Recalling Mother Campbell I’ll just back up a little bit. Shortly after arriving in Panama from what at the time had been my honeymoon trip, I found myself showing up at the door of Mother Campbell in Rio Abajo. She, even at that time after many years had passed without hearing from me in the United States, remembered me, whom she had known since I was a child. I had always admired her for always carrying an authoritative demeanor as the “Madame” I had known since I was about eight years of age and whose church was a frequent stop for my grandmother and me.
My grandmother, Fanny, and my Aunt Bernice who we were visiting picked up the phone and called her and announced that I wanted to see her. She was delighted to have me visit and, once we got there, as with any proven doctor of psychiatry, she led the way into her private office and sat in her favorite chair.
She then engaged in small talk with me about myself, my new wife and showed her enthusiastic approval of my educational progress in the States. This petite “little Mulatto” lady, who was what one might call elderly by now, would become familiar to me again, since she had not changed at all since I had known her as a small boy. As of old, she was again comforting me and just to sit with her for a while made me feel better. Then she commanded me to ask about anything I wished of the “Spirit,” and proceeded to go into a trance without any effort at all, speaking to me as naturally as with any other welcomed visitor. I was, to say the least, rendered speechless with veneration towards “that visitor” she so aptly had warned me was coming to advise me and comfort me.
I had never before been that close to having an advisory and healing session with her because she was always a benign and motherly presence in my life with a smile for me whenever I visited her as a kid. This was the first time in my life after becoming an adult that I would have a private healing session with her.
After that fateful and most memorable visit with my loving “Madame,” I would again visit her a few days later to tell her that we would be leaving, returning to the US. However those moments with my Venerable Queen Mother Campbell would make me again review those aspects of my research findings, then concentrate more on seeking to find the prevalence of these kinds of religious expressions amongst my Panamanian Westindian People.
Needless to say that at the time I could find very little or nothing referring to Panama at the New York Public Library, or the College Library and just some small references about black Caribbean religions at the Institute of the Study of Man. At any rate, the little that I found talked about “Kumina or Cumina” religions, with which I could compare what I had seen and partaken in ceremonies in Panama. The Cumina religion, to which researchers in the field of African derived religions made reference, signified “ancestor worship” and my studies immediately let in the light of a new day for me. At the time I had also found in my research more on the Afro-Cuban religions but discovered, through involvement with their rituals, that they did not resemble anything that I had been familiar with in my country of Panama.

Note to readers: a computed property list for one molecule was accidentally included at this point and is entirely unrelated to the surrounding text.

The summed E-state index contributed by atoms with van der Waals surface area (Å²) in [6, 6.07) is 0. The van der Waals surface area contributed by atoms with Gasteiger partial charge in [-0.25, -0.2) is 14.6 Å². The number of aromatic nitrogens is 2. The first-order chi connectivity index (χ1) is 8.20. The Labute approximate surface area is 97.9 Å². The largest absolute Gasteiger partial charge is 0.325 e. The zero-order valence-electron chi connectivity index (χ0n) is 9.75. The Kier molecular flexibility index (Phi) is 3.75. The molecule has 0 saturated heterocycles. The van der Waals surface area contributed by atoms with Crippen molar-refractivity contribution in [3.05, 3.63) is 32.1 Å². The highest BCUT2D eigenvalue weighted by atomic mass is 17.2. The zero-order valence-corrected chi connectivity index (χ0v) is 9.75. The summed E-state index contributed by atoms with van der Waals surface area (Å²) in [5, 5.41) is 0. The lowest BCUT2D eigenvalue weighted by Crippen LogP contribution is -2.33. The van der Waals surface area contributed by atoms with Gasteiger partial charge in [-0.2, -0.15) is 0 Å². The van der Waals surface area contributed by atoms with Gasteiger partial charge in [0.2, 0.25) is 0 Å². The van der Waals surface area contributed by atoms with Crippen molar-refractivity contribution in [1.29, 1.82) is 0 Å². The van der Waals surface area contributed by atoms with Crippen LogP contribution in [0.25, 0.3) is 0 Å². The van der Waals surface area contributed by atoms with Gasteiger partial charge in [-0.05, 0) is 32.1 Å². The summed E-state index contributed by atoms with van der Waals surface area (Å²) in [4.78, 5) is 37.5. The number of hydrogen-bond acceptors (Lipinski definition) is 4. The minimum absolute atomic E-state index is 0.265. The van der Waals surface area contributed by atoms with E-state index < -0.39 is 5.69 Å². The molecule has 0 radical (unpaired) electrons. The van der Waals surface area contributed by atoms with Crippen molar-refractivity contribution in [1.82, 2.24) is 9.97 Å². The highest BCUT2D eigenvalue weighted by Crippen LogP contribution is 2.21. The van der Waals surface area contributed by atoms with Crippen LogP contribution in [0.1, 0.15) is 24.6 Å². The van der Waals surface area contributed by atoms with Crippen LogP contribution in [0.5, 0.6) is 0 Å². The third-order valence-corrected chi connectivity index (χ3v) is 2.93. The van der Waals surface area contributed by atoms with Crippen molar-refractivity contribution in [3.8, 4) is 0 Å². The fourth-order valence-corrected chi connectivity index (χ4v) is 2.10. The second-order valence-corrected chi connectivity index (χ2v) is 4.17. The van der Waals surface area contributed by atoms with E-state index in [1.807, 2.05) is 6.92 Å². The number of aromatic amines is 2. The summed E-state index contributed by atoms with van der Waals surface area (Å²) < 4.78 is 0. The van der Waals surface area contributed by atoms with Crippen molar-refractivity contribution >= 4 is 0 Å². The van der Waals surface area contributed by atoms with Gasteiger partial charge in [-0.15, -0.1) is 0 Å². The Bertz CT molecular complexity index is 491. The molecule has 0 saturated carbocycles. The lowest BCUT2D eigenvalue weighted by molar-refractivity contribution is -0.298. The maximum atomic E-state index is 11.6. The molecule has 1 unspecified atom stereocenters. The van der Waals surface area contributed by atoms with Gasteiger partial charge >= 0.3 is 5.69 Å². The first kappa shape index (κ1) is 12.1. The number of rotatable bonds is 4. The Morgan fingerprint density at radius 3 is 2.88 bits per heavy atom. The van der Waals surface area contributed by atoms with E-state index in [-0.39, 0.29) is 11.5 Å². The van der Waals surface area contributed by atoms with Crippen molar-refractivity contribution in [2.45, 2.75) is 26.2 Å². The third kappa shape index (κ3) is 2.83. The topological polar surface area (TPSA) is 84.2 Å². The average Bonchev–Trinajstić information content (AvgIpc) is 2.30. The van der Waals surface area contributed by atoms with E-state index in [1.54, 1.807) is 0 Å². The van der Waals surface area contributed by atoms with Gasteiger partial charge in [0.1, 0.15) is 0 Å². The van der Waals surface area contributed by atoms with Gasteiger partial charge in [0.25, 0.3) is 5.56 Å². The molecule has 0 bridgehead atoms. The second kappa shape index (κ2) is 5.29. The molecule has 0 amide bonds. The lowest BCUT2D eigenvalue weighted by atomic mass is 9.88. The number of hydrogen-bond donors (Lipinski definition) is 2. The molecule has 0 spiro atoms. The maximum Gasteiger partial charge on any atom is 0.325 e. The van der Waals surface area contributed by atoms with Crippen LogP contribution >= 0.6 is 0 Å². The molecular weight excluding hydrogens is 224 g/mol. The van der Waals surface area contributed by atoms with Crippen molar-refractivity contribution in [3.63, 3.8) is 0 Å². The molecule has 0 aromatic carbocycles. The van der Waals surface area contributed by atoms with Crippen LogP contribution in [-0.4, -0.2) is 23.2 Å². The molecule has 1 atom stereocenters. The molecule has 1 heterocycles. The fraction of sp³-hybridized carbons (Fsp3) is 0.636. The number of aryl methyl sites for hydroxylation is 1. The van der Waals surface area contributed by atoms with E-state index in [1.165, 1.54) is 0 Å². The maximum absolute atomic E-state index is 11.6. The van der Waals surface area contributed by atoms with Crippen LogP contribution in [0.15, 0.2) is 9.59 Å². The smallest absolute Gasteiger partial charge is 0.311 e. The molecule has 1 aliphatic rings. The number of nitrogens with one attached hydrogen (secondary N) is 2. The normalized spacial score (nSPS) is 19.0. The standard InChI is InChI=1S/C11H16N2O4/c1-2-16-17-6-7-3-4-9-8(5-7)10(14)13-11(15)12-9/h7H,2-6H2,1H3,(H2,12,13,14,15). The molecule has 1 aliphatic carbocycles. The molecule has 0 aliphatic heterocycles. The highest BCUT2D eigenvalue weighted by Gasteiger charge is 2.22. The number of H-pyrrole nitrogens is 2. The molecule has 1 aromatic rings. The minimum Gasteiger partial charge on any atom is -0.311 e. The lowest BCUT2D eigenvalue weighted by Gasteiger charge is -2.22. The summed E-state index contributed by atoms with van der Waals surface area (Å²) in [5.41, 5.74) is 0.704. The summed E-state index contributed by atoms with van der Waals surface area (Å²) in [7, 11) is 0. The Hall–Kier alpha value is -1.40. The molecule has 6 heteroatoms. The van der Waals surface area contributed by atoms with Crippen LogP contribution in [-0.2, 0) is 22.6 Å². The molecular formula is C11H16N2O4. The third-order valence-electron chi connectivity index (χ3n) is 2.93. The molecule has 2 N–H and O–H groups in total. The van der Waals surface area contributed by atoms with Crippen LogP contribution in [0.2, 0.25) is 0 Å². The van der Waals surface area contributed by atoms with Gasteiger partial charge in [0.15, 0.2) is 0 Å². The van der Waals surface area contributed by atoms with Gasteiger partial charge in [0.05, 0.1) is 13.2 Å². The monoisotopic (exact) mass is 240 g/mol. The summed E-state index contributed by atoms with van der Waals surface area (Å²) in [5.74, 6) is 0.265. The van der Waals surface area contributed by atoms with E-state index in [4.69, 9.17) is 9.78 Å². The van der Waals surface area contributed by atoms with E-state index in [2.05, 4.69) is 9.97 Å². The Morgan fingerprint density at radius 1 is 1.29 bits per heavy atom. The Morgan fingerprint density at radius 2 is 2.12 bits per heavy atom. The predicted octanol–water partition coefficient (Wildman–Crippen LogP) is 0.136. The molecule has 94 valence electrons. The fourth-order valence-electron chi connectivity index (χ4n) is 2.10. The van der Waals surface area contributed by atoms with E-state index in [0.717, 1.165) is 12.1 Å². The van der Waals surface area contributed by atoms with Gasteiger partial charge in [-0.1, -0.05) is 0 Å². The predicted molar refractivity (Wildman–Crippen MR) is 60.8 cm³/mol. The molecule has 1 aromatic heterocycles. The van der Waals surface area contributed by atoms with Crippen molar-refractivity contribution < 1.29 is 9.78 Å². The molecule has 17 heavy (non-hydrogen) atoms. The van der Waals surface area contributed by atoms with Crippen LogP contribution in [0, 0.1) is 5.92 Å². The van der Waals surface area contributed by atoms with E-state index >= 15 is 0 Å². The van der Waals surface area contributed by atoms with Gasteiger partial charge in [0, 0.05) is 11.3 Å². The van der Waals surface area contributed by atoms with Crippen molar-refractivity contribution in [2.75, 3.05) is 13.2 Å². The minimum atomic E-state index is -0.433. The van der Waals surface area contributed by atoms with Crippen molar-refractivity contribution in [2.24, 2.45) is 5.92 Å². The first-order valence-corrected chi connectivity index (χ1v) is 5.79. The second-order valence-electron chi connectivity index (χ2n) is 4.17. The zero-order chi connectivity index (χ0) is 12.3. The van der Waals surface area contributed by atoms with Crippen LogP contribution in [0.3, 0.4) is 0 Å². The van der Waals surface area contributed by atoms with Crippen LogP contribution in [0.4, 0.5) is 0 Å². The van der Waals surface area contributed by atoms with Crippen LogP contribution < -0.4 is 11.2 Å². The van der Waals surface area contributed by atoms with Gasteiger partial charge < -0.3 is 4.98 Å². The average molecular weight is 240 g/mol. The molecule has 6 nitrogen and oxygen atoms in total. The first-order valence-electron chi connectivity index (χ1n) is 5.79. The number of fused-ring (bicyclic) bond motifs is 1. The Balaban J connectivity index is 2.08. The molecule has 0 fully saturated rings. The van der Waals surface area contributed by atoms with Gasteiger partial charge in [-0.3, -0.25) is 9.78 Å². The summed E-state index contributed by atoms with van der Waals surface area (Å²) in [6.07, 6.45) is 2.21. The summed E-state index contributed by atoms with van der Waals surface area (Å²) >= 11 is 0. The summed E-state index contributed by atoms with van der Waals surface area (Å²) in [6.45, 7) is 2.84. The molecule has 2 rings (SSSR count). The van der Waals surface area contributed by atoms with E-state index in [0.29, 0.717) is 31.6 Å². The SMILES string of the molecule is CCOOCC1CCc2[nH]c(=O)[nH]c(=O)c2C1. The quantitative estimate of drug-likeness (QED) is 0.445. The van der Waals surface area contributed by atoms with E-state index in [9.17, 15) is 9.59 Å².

The Spiritual advice that Madame had imparted to me included something that Bob Marley had often repeated in song to his adoring audiences and to politicians in his native Jamaica and abroad and it still rings in true within me since:
“The gates of hell have not prevailed against me.”*
I followed my dear Madame’s advice and have since included it in my daily prayer.
For me Life’s Equation has been solved, not from anything relating to the academic, medieval school-men of today and neither did I derive help from any one dogma but by the reliance on that part of our cultural heritage that had been the key to the interpretation of the reality of being, that integral part of the Silver People of Panama.
Mine is a task revealed to me to be important to the spirit of our ancestors and to the women, especially the ones who later followed their countrymen to a blighted environment called Panama. They quickly were moved by the Spirit of our ancestors to organize the people into churches. Thus, it was no surprise that such a pioneer woman as my paternal grandmother, Mrs. Fanny Reid, would chose me in particular, amongst all her grandchildren, to follow her all over the newly urbanized Panama City and its surroundings to participate in Beji-Nite ceremonies. In fact, researchers on the subject of African derived religions have alluded to this traditional practice in Jamaica, from where she came, of choosing one of the children of promise amongst their descendants to keep up with the ancient religious practices and revelations.
Such religious expressions as spiritual singing and dancing, spirit possession, speaking in tongues and acts of healing, combined in the syncretism of both African and Christian beliefs are now part of our “Intangible Cultural heritage.” So much so that even the word “Pocomania,” which is a conceptual aberration whose general meaning, in the European tongue, tends to view anything related to the African culture in the Americas as having a negative connotation of simulating “a little madness” as it always is with the traditional colonial system of viewing our cultural heritage.
This story continues.